When I was a kid growing up in a Los Angeles suburb, I rode my bike everywhere. To school. Downtown to go to the movies. To music lessons. To parks. To the homes of friends who lived to the north, south, east and west of me.
It wasn't an act of daring. Most of my friends did the same thing.
It was a time when we could explore and learn about our little corner of the world without restrictions, without fear. If my parents told me to be careful, they meant crossing the street.
There was a cool little hobby shop about a mile away where I spent my allowance on model airplane and car kits. The local community college nearby had a couple of World War II fighters out back, part of an aviation repair curriculum. If you had the fortitude to scale a 12-foot fence, you could climb into the cockpits and shoot down imaginary bad guys.
You could make your way to the local drug story that had a newsstand full of comic books and a soda fountain that served cherry Cokes.
All in a day's travels by bike.
Muggers, pedophiles, felons, scam artists, domestic abusers, terrorists were never part of the conversation. They undoubtedly lurked in the shadows somewhere but they remained out of sight and out of mind.
My greatest fears were bloodthirsty space aliens in flying saucers and ballroom dance classes with the opposite sex.
I thought about all this when the news of the bombings at the Boston Marathon filled our TV screens on Monday.
There is no out of sight, out of mind anymore. Each time there is an act of cowardice, of madness, it blankets us like a bank of fog so thick that we can't see anything else for days.
Worse, it's the children who are hurt the most, sometimes without suffering so much as a scratch.
It is unlikely that any child living now or as yet unborn will experience the sheer exhilaration of exploring the world on his or her own terms as we did many generations ago. Few kids ride their bikes or even walk to school anymore. Drive by any school these days and the streets are choked with the vehicles of moms and dads who ferry their kids everywhere.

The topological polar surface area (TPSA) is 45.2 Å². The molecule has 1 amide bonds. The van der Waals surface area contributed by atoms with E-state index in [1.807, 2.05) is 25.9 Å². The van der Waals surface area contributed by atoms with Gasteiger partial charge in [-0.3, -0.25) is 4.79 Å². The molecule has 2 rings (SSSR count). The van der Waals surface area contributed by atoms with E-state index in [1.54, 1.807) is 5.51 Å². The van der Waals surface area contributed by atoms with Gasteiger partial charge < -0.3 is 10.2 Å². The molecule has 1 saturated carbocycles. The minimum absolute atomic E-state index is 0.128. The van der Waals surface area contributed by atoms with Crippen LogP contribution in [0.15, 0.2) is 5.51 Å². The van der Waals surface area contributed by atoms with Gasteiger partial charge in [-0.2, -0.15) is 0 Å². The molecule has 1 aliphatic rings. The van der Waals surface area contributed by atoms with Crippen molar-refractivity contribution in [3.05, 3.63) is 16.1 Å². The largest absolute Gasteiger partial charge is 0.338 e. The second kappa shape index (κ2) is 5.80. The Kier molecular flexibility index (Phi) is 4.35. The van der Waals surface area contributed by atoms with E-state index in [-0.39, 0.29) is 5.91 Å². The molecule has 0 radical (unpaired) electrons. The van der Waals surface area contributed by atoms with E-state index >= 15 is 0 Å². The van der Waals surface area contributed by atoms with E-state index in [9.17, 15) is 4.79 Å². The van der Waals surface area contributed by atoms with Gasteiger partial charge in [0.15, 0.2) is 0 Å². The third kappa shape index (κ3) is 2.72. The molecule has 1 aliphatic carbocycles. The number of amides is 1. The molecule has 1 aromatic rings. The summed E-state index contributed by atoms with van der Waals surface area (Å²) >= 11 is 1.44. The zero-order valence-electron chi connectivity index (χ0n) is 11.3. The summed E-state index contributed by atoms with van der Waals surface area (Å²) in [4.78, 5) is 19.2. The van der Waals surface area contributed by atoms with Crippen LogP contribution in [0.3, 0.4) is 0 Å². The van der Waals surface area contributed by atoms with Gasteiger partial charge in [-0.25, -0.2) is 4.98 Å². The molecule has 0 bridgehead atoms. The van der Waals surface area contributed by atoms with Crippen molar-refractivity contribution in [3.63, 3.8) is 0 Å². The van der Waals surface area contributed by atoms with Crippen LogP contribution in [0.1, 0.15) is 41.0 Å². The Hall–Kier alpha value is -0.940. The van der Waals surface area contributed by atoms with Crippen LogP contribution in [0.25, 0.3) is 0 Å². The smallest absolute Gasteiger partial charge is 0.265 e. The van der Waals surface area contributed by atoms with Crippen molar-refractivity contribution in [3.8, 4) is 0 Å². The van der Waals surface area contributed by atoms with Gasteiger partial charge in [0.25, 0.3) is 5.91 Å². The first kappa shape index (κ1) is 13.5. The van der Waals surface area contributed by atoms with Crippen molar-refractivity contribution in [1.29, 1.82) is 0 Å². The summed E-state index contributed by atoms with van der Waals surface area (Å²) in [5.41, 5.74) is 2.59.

Paranoia about crime and terrorism has created a world in which we are restricted and regimented.
We keep our children close by lest they be exposed too soon to a world of mistrust, cynicism and violence.
Perhaps there is some justification for that. As Cormac McCarthy once wrote, "it was good that God kept the truths of life from the young as they were starting out or else they'd have no heart to start at all."
So now our kids interact with their fellow human beings and travel the world via a chair in front of a computer screen. They go places we could have never visited on a bike but they never breath the air, smell the roses. And what is lost? Human contact. Face-to-face interaction. An appreciation of cultures other than our own. All pieces of a puzzle that, when assembled, lead to greater understanding.
As a result, we run the danger of confusing isolation with safety.
We need to make sure that our children learn that the world is mostly a warm and wonderful place and that terrorism or mass killings or war may occupy the TV news cycle but don't exist around every corner. After all, the chances of being killed by a terrorist is about 1 in 10 million.
They need to know that the people of Boston, confronted by a disaster, reaffirmed our faith in humanity by reacting with heroism and compassion.
They need to know, as Patton Oswalt observed, "We would not be here if humanity were inherently evil. We'd have eaten ourselves alive long ago. "
They need to know that those responsible for the attacks in Boston are not winning converts to whatever twisted cause they may embrace by killing an 8-year-old boy and maiming his family members.
Most importantly, our kids need to get out from behind their computer screens and out into the sunshine, to embark on voyages of discovery led by parents who remember the way.
The world is too small a place and the stakes are too high for us to raise a generation of isolationists.